Perhaps two of the most important Nuu-chah-nulth principles are embodied in the terms, iisaak and Hishuuk-ish Tsa’waak. The first means “respect,” indicating a rather universal respect for all things, places, people, and beings. The second phrase is usually translated into, “everything is one.” Umeek states in his book, Tsawalk: A Nuu-chah-nulth Worldview, that creation is complete and that everything is indeed whole and interconnected. While these principles might seem very simple, they are of profound importance to understanding a Nuu-chah-nulth worldview and way of being in creation. There is little doubt that we have adapted over the generations, and must continue to adapt our practices to deal with current challenges. I argue that while adaptation of our practices is necessary and even desirable at times, we must not significantly alter our underlying philosophical principles. To do so would risk losing who we are, fundamentally as a people. Herein lies a tool that can be utilized when contemplating an indigenous life in a predominantly settler society. This approach is not so much prescriptive as much as it provides a guiding reference on how we conduct ourselves as individuals, families and communities. The way of our ancestors was the way of action. After careful contemplation and preparation, our actions were deliberate. The Nuu-chah-nulth term for warrior is wii’uk (wit’waak being the plural). To be wii’uk was to be prepared and to act without fear. Of course it is easy to point to happier times and find what seem like superhuman examples beyond our grasp, but to truly understand our ways is to appreciate the principle of interconnection and practice of preparation.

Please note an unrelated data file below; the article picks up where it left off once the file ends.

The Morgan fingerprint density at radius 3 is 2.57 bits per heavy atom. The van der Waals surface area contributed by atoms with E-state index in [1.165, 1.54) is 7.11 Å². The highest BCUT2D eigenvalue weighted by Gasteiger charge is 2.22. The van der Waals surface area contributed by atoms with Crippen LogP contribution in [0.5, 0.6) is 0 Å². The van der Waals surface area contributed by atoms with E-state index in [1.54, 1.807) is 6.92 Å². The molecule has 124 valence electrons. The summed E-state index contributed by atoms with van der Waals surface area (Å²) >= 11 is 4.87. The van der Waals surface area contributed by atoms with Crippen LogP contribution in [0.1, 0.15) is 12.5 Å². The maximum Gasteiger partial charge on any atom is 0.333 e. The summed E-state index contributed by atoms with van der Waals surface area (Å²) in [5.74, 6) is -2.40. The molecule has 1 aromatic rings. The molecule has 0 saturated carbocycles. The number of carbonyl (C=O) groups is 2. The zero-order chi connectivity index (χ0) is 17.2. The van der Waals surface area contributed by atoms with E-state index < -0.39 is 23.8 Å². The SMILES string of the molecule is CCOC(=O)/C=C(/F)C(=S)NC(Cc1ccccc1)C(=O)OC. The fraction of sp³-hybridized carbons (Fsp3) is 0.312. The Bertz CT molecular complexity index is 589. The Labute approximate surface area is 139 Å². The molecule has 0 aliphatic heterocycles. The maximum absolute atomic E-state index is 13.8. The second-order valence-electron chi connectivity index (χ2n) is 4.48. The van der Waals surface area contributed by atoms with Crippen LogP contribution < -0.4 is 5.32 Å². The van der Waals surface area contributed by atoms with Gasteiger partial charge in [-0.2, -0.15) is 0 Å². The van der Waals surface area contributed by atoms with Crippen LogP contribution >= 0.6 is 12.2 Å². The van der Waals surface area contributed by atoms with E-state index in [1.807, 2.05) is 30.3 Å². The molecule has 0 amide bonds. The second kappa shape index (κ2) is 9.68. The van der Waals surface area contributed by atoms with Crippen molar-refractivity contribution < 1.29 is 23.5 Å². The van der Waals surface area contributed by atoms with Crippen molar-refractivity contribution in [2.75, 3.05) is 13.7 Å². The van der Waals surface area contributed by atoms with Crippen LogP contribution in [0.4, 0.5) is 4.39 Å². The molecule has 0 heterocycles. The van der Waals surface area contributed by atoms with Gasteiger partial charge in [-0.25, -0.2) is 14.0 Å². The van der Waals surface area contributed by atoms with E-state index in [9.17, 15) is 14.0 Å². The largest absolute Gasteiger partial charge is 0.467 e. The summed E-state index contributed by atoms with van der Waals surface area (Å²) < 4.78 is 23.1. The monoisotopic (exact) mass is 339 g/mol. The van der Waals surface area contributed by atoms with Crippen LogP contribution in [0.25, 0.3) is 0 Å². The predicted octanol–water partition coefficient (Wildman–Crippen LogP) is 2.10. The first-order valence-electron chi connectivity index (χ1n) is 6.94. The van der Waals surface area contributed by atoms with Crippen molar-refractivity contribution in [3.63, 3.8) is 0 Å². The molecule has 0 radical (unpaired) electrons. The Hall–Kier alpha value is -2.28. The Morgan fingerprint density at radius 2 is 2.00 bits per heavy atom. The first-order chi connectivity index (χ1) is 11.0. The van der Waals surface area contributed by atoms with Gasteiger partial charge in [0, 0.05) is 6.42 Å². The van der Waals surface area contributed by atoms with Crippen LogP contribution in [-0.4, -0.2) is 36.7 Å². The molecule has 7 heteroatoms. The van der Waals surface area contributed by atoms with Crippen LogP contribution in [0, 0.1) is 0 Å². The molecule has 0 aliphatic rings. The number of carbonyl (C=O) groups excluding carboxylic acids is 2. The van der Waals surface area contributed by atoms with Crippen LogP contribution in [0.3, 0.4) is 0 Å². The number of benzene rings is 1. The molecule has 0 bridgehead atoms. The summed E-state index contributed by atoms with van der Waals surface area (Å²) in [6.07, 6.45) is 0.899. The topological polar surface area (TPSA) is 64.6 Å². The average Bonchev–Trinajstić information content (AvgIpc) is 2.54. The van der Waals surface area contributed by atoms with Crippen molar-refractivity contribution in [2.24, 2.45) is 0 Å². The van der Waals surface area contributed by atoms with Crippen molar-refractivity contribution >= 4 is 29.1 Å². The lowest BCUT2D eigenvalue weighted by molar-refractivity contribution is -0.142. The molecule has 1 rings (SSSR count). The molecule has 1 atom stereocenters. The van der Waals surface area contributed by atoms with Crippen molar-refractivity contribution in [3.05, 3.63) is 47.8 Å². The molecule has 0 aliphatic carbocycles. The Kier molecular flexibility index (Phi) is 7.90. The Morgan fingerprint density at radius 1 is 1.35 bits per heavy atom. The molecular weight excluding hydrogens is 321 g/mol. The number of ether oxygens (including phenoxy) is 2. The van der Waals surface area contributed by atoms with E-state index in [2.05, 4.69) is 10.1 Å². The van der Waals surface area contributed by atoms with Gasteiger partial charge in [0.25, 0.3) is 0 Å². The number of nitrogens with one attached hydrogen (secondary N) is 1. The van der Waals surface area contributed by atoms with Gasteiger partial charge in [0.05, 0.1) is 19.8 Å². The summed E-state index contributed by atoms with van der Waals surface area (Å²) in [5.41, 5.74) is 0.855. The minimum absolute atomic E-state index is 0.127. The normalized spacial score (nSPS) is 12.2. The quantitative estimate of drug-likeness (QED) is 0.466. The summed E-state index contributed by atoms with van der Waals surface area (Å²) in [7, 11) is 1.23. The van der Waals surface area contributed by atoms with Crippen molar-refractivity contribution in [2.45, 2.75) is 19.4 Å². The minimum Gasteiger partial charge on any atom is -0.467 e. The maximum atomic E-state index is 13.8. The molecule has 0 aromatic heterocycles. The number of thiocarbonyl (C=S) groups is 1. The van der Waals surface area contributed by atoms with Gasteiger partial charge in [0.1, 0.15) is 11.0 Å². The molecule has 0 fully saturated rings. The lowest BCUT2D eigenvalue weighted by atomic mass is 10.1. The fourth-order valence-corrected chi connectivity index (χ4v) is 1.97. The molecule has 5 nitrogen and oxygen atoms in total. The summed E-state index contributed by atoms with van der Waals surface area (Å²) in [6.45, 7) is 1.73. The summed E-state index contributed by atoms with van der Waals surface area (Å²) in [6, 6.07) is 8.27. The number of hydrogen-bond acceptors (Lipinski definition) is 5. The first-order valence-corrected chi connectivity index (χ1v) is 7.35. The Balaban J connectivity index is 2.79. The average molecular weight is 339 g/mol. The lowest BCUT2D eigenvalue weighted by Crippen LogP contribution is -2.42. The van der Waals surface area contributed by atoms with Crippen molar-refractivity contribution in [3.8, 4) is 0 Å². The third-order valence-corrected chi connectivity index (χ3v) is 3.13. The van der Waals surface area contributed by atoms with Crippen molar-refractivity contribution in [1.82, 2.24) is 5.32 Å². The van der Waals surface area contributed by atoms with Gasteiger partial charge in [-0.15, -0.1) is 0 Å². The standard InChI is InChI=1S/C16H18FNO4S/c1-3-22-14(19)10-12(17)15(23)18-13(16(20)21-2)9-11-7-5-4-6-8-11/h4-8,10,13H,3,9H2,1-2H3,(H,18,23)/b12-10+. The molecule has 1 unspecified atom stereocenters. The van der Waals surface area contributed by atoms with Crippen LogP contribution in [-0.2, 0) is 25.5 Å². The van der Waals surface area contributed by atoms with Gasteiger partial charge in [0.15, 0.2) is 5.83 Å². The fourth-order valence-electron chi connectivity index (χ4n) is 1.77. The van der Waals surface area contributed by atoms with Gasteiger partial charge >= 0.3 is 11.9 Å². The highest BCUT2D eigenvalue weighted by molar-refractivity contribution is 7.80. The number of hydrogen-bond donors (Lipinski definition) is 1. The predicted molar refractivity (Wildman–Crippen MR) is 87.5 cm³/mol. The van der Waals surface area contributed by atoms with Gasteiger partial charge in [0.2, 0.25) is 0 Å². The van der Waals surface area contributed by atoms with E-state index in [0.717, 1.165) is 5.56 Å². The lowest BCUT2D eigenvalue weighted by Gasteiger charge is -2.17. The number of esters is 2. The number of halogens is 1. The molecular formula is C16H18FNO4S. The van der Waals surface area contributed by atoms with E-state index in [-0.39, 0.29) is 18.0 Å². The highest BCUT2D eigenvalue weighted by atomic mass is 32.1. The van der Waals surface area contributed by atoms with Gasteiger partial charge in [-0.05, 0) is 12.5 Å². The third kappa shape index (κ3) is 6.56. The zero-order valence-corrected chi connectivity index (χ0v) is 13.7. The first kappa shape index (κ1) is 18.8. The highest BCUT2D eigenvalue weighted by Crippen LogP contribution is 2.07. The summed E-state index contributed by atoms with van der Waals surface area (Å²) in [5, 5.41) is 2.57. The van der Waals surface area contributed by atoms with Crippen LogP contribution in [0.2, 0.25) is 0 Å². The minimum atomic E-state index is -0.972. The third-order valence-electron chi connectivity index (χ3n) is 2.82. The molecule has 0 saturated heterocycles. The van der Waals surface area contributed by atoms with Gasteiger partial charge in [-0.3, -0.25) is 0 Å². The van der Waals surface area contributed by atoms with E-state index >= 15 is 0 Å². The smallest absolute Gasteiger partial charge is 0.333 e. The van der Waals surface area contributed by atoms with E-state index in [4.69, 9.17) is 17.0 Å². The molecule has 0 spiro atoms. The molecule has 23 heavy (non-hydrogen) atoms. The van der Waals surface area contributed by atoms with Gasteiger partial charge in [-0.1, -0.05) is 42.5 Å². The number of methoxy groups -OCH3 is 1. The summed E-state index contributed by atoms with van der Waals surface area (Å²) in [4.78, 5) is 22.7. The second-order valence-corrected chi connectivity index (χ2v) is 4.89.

Among many things, the Atleo family was also a whaling family. My great-great grandfather, Kiista was one of the last Nuu-chah-nulth chiefs to land a whale. To undertake such a large endeavour required great preparation not just physically, but mentally, and spiritually as well. I am only able to provide a simplified rendering here, but the lesson is that great things can be accomplished with the proper preparation and understanding of the interconnection of all life. At first glance, these philosophical underpinnings might also seem esoteric, but I believe they are vital to true and lasting community resurgence. The name Atleo is an anglicized version of a Nuu-chah-nulth word, identifying the main rope used by the whalers. A Nuu-chah-nulth historian recently shared this insight and pointed to the importance of fully understanding the meaning. A single strand of the rope is fine and easily broken. Dozens and dozens of strands, woven together makes the rope strong; strong enough to land a great whale weighing many tons, and strong enough to provide for the community. In practical terms, we must work to shed the influences of Euro-Canadian individualism and materialism, work together as families and communities, utilizing our traditional principles and languages to adapt practices suitable for current realities. Greater than we are sometimes led to believe, our praxis must embody the best of who we are as indigenous people, and in today’s day and age, one might consider that downright revolutionary.

Saturday, July 14, 2007

new kumtux blog

Friends, Tsimshians, Countrywomen,

I've updated my Kumtux blog with an article I wrote for the '07 Summer issue of the New Socialist magazine.

Wednesday, July 04, 2007

indigenous book review: Trinity by Leon Uris